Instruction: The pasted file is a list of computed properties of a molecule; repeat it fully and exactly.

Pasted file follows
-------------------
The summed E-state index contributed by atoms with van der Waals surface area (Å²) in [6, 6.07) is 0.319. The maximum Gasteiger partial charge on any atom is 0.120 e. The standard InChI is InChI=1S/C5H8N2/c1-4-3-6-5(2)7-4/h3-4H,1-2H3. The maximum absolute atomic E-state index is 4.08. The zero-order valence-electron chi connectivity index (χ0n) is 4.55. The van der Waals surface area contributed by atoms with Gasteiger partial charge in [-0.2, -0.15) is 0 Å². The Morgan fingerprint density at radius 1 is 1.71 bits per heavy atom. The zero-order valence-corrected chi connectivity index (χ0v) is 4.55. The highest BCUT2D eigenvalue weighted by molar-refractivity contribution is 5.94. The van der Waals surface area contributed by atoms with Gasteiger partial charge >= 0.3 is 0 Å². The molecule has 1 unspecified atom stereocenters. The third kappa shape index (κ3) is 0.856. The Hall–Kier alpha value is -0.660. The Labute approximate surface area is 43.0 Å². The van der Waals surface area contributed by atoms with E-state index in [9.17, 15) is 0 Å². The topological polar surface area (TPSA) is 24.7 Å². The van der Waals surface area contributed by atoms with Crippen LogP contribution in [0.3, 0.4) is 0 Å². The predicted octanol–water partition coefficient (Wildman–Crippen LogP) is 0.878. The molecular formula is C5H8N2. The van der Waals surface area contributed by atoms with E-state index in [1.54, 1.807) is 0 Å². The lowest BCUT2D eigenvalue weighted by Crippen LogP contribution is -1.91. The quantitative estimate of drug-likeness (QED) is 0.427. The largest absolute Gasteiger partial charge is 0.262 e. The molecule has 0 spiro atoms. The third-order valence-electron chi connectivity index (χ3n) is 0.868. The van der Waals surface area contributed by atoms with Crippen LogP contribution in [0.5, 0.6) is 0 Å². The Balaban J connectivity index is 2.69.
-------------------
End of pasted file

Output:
The summed E-state index contributed by atoms with van der Waals surface area (Å²) in [6, 6.07) is 0.319. The maximum Gasteiger partial charge on any atom is 0.120 e. The standard InChI is InChI=1S/C5H8N2/c1-4-3-6-5(2)7-4/h3-4H,1-2H3. The maximum absolute atomic E-state index is 4.08. The zero-order valence-electron chi connectivity index (χ0n) is 4.55. The van der Waals surface area contributed by atoms with Gasteiger partial charge in [-0.2, -0.15) is 0 Å². The Morgan fingerprint density at radius 1 is 1.71 bits per heavy atom. The zero-order valence-corrected chi connectivity index (χ0v) is 4.55. The highest BCUT2D eigenvalue weighted by molar-refractivity contribution is 5.94. The van der Waals surface area contributed by atoms with Gasteiger partial charge >= 0.3 is 0 Å². The molecule has 1 unspecified atom stereocenters. The third kappa shape index (κ3) is 0.856. The Hall–Kier alpha value is -0.660. The Labute approximate surface area is 43.0 Å². The van der Waals surface area contributed by atoms with E-state index in [9.17, 15) is 0 Å². The topological polar surface area (TPSA) is 24.7 Å². The van der Waals surface area contributed by atoms with Crippen LogP contribution in [0.3, 0.4) is 0 Å². The predicted octanol–water partition coefficient (Wildman–Crippen LogP) is 0.878. The molecular formula is C5H8N2. The van der Waals surface area contributed by atoms with E-state index in [1.54, 1.807) is 0 Å². The lowest BCUT2D eigenvalue weighted by Crippen LogP contribution is -1.91. The quantitative estimate of drug-likeness (QED) is 0.427. The largest absolute Gasteiger partial charge is 0.262 e. The molecule has 0 spiro atoms. The third-order valence-electron chi connectivity index (χ3n) is 0.868. The van der Waals surface area contributed by atoms with Crippen LogP contribution in [0.5, 0.6) is 0 Å². The Balaban J connectivity index is 2.69.